Email Marketing Dos & Don’ts

Internet and email marketing is growing like wildfire, more and more companies (large and small) send periodic email campaigns to their customers (or potential customers). As we all know, the more you put information in someone’s face, the more likely they are to remember the information, brand, offers, etc. The key is to create a positive lasting impression, and not one that irritates the audience.

The problem is when we start to receive these messages in our inboxes far more often than necessary. If you have new information, a special or new service, I will want to know about it. I just do not need to know about it 4 times a week. Think about how often you receive catalogs in your snail-mail box. Who needs more than one catalog with the exact same content? Do you throw these catalogs away? Do you even read them?

Here, I am specifically talking about the incredible number of emails we receive from various retailers or service providers, sometimes on a daily basis. This may create more of a negative buzz than most people realize. I myself spent an entire day unsubscribing to various newsletters and updates because I was getting too much. As a result, I no longer receive these messages and the connection is lost. Here are a few things I like to follow when marketing myself to people:

 

1. Know when your target audience and when he/she will be reading emails

This is crucial. Timing is everything. Many times, people can receive as many as 100 emails every day. Often times, more. If you schedule your messages to be sent during lunchtime, for example, it is likely your message may get lost in the shuffle. When most people return from lunch and have 50 new messages. If your marketing email is in the middle of these 50 messages, it is more likely than not to be ignored, deleted or completely overlooked. Of course, you can never be 100% certain of the reader’s email habits. Personally, I check my email regularly throughout each day, but often times, I will ignore the marketing messages if/when I have work related emails to which I need to respond.

2. Schedule your marketing messages/emails in advance so you are consistent with your message(s)

When a plan is created and followed, the message(s) will be viewed as more professional and organized. Some will even anticipate your next message. For example, plan to send your email blast every Tuesday morning. In doing so, you can prepare your content in advance and organize it better for your audience. When your information is organized and well planned, it is likely to be better received. If you send your blasts sporatically, they seem to be inconsistent and sometimes desperate and you risk the chance that people will not take you seriously.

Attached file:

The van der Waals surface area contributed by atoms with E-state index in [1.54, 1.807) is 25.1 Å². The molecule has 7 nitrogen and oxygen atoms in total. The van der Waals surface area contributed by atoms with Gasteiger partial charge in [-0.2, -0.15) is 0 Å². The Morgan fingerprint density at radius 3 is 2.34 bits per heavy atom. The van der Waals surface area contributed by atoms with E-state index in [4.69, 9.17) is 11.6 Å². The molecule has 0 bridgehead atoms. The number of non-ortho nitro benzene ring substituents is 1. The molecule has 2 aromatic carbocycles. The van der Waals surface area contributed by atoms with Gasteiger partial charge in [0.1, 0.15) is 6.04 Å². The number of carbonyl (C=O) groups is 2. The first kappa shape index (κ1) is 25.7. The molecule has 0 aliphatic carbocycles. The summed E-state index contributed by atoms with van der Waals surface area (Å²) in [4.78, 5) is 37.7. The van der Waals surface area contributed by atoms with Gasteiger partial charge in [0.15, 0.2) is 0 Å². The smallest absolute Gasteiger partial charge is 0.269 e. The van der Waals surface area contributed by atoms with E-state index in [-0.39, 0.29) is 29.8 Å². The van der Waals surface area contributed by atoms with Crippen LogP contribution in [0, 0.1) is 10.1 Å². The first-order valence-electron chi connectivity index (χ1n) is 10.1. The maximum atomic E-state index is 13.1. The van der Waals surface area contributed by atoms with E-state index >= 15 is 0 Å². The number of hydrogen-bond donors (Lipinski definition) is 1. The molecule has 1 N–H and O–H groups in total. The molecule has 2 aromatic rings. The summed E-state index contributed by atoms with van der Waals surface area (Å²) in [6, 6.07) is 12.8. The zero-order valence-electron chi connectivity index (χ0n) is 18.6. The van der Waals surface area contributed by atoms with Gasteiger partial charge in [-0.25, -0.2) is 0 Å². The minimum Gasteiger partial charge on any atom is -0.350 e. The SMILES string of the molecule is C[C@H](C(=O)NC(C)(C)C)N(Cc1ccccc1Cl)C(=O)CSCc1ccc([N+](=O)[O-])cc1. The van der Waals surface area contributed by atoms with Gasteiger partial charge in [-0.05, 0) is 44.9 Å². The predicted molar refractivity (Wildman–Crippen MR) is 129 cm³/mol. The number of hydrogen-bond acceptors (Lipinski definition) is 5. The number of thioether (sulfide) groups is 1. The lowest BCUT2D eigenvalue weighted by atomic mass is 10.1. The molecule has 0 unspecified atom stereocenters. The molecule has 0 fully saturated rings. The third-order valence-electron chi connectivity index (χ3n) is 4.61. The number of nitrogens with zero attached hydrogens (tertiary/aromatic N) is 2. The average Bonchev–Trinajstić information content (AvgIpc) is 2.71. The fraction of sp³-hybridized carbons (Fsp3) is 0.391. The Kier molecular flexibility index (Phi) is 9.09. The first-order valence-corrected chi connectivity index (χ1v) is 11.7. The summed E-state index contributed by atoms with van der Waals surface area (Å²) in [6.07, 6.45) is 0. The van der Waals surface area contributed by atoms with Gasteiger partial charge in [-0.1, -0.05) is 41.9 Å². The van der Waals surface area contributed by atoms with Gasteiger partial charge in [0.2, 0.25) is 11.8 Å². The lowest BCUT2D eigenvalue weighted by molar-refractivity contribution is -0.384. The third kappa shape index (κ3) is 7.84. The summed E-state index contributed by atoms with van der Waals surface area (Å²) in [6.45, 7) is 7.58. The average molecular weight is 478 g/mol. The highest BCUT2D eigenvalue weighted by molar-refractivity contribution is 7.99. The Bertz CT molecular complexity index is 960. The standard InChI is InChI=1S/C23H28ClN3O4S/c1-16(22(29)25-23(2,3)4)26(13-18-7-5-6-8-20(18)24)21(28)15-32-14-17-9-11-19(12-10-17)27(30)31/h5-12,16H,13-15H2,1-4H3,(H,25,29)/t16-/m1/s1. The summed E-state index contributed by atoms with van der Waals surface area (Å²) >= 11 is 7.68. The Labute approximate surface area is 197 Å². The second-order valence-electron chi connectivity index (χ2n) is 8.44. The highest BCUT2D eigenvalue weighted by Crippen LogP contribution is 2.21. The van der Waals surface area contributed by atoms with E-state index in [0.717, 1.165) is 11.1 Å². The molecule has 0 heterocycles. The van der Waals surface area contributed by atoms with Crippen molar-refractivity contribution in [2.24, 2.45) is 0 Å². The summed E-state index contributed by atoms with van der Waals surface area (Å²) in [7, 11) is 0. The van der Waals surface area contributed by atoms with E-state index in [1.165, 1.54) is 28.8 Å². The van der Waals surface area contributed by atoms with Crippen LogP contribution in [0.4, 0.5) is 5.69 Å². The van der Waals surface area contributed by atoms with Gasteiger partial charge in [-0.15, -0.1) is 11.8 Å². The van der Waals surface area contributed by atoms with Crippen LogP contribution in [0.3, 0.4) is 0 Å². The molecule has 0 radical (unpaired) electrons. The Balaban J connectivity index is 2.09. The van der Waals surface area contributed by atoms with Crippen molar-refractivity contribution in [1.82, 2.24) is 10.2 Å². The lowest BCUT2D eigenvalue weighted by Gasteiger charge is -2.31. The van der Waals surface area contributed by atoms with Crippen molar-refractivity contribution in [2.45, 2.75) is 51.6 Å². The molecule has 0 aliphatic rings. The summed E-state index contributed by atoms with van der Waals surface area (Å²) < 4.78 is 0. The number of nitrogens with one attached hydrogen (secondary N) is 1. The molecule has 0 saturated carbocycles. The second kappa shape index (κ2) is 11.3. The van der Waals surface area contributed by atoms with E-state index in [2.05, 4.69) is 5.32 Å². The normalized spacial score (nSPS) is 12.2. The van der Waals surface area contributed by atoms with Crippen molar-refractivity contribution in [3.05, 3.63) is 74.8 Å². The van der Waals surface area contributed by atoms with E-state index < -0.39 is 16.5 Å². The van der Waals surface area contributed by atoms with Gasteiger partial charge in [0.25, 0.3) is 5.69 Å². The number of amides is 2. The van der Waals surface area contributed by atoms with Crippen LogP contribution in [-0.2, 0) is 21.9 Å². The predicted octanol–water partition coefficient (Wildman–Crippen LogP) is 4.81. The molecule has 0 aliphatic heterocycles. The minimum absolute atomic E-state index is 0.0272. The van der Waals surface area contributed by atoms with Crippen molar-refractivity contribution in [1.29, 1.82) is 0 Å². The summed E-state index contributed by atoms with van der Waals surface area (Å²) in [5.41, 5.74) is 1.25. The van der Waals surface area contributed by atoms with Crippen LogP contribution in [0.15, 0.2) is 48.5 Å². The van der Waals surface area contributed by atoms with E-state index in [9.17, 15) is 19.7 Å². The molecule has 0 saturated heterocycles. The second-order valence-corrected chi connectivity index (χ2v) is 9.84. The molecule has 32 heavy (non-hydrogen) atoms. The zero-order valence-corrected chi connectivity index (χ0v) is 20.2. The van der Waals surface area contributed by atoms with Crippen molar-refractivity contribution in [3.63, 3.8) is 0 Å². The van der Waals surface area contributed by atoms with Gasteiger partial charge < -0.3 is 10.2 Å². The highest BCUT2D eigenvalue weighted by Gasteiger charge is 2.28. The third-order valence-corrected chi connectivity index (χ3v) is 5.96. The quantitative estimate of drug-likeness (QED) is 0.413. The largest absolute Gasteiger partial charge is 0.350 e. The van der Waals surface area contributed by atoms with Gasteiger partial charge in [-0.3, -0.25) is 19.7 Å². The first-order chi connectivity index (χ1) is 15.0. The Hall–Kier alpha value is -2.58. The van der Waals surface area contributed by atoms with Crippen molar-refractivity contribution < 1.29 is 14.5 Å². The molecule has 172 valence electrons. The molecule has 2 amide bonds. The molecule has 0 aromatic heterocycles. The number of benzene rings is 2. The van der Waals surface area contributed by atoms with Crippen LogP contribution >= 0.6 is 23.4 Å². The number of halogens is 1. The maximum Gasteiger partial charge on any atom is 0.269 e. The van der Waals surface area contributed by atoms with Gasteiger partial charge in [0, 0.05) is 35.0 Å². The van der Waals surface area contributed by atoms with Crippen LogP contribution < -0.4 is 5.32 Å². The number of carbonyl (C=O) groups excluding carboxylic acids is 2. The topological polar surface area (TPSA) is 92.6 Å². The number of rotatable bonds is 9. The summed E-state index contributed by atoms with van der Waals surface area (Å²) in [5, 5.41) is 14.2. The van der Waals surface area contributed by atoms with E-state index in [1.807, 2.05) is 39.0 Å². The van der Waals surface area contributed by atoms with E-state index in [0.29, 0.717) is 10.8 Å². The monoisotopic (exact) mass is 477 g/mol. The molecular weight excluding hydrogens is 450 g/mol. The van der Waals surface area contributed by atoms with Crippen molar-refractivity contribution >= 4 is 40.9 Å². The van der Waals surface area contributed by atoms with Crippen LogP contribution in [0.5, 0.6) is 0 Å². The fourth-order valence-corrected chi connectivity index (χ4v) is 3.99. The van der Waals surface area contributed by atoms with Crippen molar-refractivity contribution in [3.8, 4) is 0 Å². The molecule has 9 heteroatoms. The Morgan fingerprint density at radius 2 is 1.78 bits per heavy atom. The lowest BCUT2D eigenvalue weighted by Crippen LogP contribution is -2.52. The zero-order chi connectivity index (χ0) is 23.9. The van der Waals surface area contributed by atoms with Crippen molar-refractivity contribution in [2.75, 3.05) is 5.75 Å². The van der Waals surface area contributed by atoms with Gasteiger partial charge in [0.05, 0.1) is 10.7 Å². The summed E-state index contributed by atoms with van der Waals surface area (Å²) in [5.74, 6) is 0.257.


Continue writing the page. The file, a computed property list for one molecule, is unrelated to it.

3. Create a template/theme for your newsletters and be consistent

This is very important. If you plan to send regular marketing emails, make sure you have a consistent look. Creating this consistent look will help to establish a lasting brand image with your reader. This consistency will help to make your business look more professional and credible. If every time you send an email, you use a different typeface, background color, graphics, etc, the emails start to look a little like spam. Your message will not look very well thought out and will likely be deleted.

4. Get to the point

If you are sending email blasts or newsletters, make sure you get to the point straight away. Let people know why you are contacting them. Remember: Less is more. Sending every email blast with several paragraphs of text will often times, ensure that people will not read the whole thing, unless you get to point early on.

5. Engage your audience

Call to action newsletters and email blasts will be far more successful than those that just talk at the reader. Ask questions and request feedback. Create a relationship with your reader. Doing this will help establish your brand, whatever that may be. When you appear to be “real” and willing to accept the interaction, your readers will look forward to your next message and be more interested in what you have to say.

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